Presumably that will have to change in time, for the shared policy to remain consistent. But in the meantime, Saudi Arabia and its allies appear to be heading off at least some accusations of double standards by focusing their criticism of Qatar on accusations that it has helped Iran’s regional proxies by directly supporting and financing the Houthi rebels, located on the Arabian Peninsula just south of Saudi.
This emphasis on issues of terrorism also highlights the close connections between the Saudi-led confrontation of Iran and the similar moves being made by the US, as well as the fact that these two trends are arguably collapsing into one. The Telegraph pointed out on Tuesday that even before the current flare-up between Qatar and its erstwhile Arab partners, the US had already accused the Qatari government of helping Al Qaeda groups in Libya and Syria. In addition, although the US Air Force maintains a base in Qatar, its largest in the region, the military has refused to share intelligence with the Qataris out of fear that it would end up in the hands of terrorist organizations, many of them already backed by Iran.
Eurasia Review further contributed to the discussion of the US role, or potential role, in the emerging diplomatic crisis. It noted that American lawmakers have introduced sanctions legislation aimed at putting pressure on Qatar over its support for Hamas and other extremist groups. Such efforts may have set the stage for Secretary of State Rex Tillerson’s implicit endorsement of Qatar’s regional isolation.
The Eurasia Review report quoted him as saying, “I think what we’re witnessing is a growing list of some irritants in the region that have been there for some time. And obviously they have now bubbled up to a level that countries decided they needed to take action in an effort to have those differences addressed.”
As well as supporting the Saudi-led effort, such commentary also implicitly suggests that the US and the leading Arab powers recognize the same negative trends in the Middle East, and share at least broadly similar views on how to confront them. This does not, however, mean that the other partners of each of those countries recognize the same trends or are willing to act in concert. As mentioned above, some Arab nations have resisted the isolation of Qatar and others are continuing to straddle both sides of the Saudi-Iran divide. In addition to this, much of Europe is resisting the recent shift in US policy toward more direct confrontation of Iran, in large part because of the hope for investment deals in the Iranian oil industry as well as other fields.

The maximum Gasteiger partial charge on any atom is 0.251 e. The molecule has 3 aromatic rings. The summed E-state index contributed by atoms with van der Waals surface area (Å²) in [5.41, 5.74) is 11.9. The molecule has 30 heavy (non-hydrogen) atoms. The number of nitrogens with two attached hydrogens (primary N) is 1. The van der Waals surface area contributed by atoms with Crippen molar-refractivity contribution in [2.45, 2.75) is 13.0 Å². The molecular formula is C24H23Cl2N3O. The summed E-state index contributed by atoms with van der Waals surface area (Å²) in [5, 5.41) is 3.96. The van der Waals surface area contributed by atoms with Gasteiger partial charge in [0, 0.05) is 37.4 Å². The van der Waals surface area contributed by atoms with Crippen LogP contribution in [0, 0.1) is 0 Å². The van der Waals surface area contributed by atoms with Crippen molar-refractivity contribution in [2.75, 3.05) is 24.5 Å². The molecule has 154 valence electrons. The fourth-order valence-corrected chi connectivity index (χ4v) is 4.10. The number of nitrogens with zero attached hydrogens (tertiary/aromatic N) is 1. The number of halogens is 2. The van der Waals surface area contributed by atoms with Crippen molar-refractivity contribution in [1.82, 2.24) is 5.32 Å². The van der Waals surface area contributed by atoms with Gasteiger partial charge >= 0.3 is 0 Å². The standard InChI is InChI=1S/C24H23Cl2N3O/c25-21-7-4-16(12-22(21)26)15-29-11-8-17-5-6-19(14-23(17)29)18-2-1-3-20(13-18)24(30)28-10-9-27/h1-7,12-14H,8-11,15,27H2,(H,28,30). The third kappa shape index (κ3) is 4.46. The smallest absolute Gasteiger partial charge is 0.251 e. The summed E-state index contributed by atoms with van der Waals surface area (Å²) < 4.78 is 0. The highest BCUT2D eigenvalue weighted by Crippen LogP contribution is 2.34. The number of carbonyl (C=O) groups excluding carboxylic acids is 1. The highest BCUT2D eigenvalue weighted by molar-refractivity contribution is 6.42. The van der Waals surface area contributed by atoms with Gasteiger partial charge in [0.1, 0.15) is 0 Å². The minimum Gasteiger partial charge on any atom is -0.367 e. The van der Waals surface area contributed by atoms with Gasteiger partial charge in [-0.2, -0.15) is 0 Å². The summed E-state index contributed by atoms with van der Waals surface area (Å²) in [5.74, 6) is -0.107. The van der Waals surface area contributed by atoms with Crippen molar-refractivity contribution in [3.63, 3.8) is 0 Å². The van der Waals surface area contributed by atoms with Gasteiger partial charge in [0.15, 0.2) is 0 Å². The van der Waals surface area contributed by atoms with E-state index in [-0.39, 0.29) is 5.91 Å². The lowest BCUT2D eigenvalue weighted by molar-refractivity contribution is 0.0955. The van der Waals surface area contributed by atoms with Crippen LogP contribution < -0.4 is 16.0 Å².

In this sense, the US and Saudi Arabia have the potential to mutually see each other through the implementation of current strategies. And this is especially true in light of the fact that, according to the Eurasia Review report, the current Saudi-led campaign against Iran is different from previous ones because it specifically “aims to force non-Arab states to take sides in a four-decades old proxy war between Saudi Arabia and Iran that has escalated in recent years, and persuade the Trump administration to come down hard on Qatar because of its refusal to join the anti-Iranian Saudi bandwagon and its ties to Islamist and militant groups.”
There is good reason to believe that the Trump administration is already willing to take this step, assuming that it serves the broader goal of isolating Iran and denying it the funding for its longstanding sponsorship of global terror. Various recent reports have observed that the trajectory of US policy in the region is trending toward the explicit endorsement of regime change in Iran. And this speculation intensified last week with the appointment of Michael D’Andrea as the head of Iran operations for the Central Intelligence Agency.
This goal was already endorsed by Turki al-Faisal, a former head of Saudi intelligence and former ambassador to the US, last year when he attended the annual Paris gathering of the National Council of Resistance of Iran. The event regularly sees the attendance of European dignitaries, highlighting a political undercurrent that could be strengthened by coordinate Arab and American efforts to personally confront Iran and also to turn other countries away from existing or potential partnerships with the Islamic Republic.